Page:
Ultimate LiPo Battery Guide for Drones

Welcome to this complete LiPo battery guide, covering everything from “What is a LiPo battery?” to “How to parallel charge a LiPo battery” and a lot more. If you are new to RC and using LiPo batteries, I recommend reading the whole page as there is some important safety information to make note of. There is a lot of info to take in and also quite a bit you may find yourself wanting to refer to down the line, make sure you bookmark it for later! While you are here, check out my reviews of the latest tech here.

The most important thing to remember is that LiPo batteries can be extremely dangerous (think fire and explosions!) if not used, charged or stored properly. Following this simple but reasonably comprehensive guide will help to reduce the chances of anything going wrong.

This Lipo Battery guide is split into sections, so you can easily find the information you need and skip over what you already know. Make sure you check out my pick of the best LiPo charger (the SKYRC iMAX B6AC V2 is a great starter charger) at the bottom of the page as well as my Top 5 tips to get the most from your LiPo Battery! Most of all, if you found this page useful, please share it so that others can benefit.

LiPo Battery Guide

What is a LiPo? LiPo Battery packs explained

LiPo battery safety (or avoiding a LiPo fire!)

LiPo Battery chargers & charging guide

LiPo Battery selection guide

How to dispose of a LiPo Battery (and when you need to)

The best LiPo charger?

LiPo Battery Guide

What is a LiPo? LiPo Battery packs explained

Lithium polymer batteries, more commonly known as LiPos, are rechargeable, pouch format batteries utilising lithium-ion technology. Rather than having a hard outer shell, they have a soft “polymer” shell. This makes them lightweight, but susceptible to damage. Within the shell are a positive and negative electrode, along with a separator; a liquid electrolyte is contained within the shell and provides the conductive medium. LiPo batteries are ideal for RC applications, where we benefit from the high energy density, high discharge rate and light weight when compared to other battery types. Because of their soft shell, LiPo batteries can be manufactured in a range of different shapes and sizes, to better fit into the gear you are powering.

LiPo Battery numbers explained

Voltage in LiPo batteries may be a little different to what you are used to. Each cell has a nominal voltage of 3.7V, but is operated between 3.0V and 4.2V. Discharging a LiPo below 3.0V per cell will cause damage to the pack and can be dangerous, as can charging to higher than 4.2V unless you have a specialised HV (high voltage) pack. More on charging later. Fundamentally, LiPo batteries are not discharged until empty as this causes damage. Normally an 80% rule is applied, meaning that you only ever drain 80% (or less) of the battery capacity and other than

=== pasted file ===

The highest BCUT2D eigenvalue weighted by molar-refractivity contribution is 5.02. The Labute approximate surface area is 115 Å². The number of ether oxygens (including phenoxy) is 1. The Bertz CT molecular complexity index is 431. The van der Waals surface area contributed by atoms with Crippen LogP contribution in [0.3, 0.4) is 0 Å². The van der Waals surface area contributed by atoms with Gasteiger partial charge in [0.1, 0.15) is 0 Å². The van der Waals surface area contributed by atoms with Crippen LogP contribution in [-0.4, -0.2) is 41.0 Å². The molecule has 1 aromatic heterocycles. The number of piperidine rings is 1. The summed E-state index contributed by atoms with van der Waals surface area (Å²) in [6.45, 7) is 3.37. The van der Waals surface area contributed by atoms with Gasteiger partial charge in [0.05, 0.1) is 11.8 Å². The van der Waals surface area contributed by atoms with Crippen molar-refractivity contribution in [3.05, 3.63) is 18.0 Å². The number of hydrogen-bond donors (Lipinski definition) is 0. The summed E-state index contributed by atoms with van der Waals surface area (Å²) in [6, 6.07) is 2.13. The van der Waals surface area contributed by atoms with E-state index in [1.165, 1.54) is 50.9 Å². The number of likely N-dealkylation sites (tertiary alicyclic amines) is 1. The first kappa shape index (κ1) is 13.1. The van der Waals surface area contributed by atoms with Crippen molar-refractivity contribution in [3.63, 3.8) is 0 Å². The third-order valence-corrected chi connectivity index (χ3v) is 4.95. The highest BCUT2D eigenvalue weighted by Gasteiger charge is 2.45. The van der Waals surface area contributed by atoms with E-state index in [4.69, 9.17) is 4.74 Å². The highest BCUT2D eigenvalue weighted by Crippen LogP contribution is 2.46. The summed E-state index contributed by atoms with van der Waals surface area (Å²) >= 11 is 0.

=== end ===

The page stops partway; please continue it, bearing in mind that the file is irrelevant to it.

S: LiPo batteries are made up of individual cells (some are simply a single cell), and battery packs will typically contain a number of cells in series. The nominal voltage of the pack is the voltage of each cell added together. This is where the cell count or “S” number for the pack comes in, since packs have a number of cells in Series. Voltages of some common LiPo battery sizes are given below as examples:

1S = 1 x 3.7V = 3.7V
2S = 2 x 3.7V = 7.4V
3S = 3 x 3.7V = 11.1V
4S = 4 x 3.7V = 14.8V
5S = 5 x 3.7V = 18.5V
6S = 6 x 3.7V = 22.2V

Drone motor RPM is a function of voltage (kV) and motors produce a number of RPM per volt. This means that (subject to your motor being able to handle it) by increasing the voltage, you can increase the power produced by your drone. In drone racing, 4S is the current standard, but clearly, moving to a 5S or 6S pack instead will give you a higher top RPM and more speed. 5S LiPo batteries are now becoming more popular and 6S LiPo batteries targeted at FPV drone racing are also beginning to surface.

Capacity is most commonly measured in milliamp hours (mAh) or amp hours (Ah) which is just 1000x larger i.e. 1,000 mAh = 1 Ah. The capacity defines the current that could be discharged for an hour, until the pack is completely empty (bad idea). You could also discharge at a higher rate for a shorter duration. For the majority of FPV drones, flight times are in the region of 3-6 minutes, so clearly we are putting large loads on our batteries!

In the most basic sense, the capacity of your LiPo is essentially the size of your fuel tank. Increasing your capacity will increase your flight time, to a point. Increasing the capacity also increases the physical size and weight, meaning you need more throttle just to stay in the air. There are many different sizes of batteries, but for FPV drone racing, the most common capacities are 1,300 mAh and 1,500 mAh. These provide a good blend of having sufficient capacity without being so large that manoeuvrability becomes an issue.

In larger drones, particularly stable aerial photography platforms, much larger capacities are used. These applications are not as dependent on being manoeuvrable and so can sacrifice this for longer flight times. Battery capacities of 5,000-10,000 mAh are not uncommon.

C: The instantaneous discharge rating of a battery, it allows you to calculate how quickly the LiPo can be safely discharged. Yes, I said calculate! The C rating does not instantly tell you the current you can pull from a battery. Instead, you multiply the capacity by the C rating, to get the current (Amps) that you can safely draw continuously. We’ll look at a standard LiPo as an example:

You have a 1,300 mAh (1.3 Ah) LiPo battery with a C rating of 50

1.3 x 50 = 65A

Related: Burst rating is often given along with the continuous C rating and is typically related to the current that can be drawn for a maximum of 10 seconds. A common example is a battery with a 50-100C rating. This means that for a maximum of 10 seconds, you can discharge this example 1,300 mAh battery at 100A. The burst rating comes into play when dealing with punch outs or rapid acceleration, when you will not be going to full throttle for any long duration.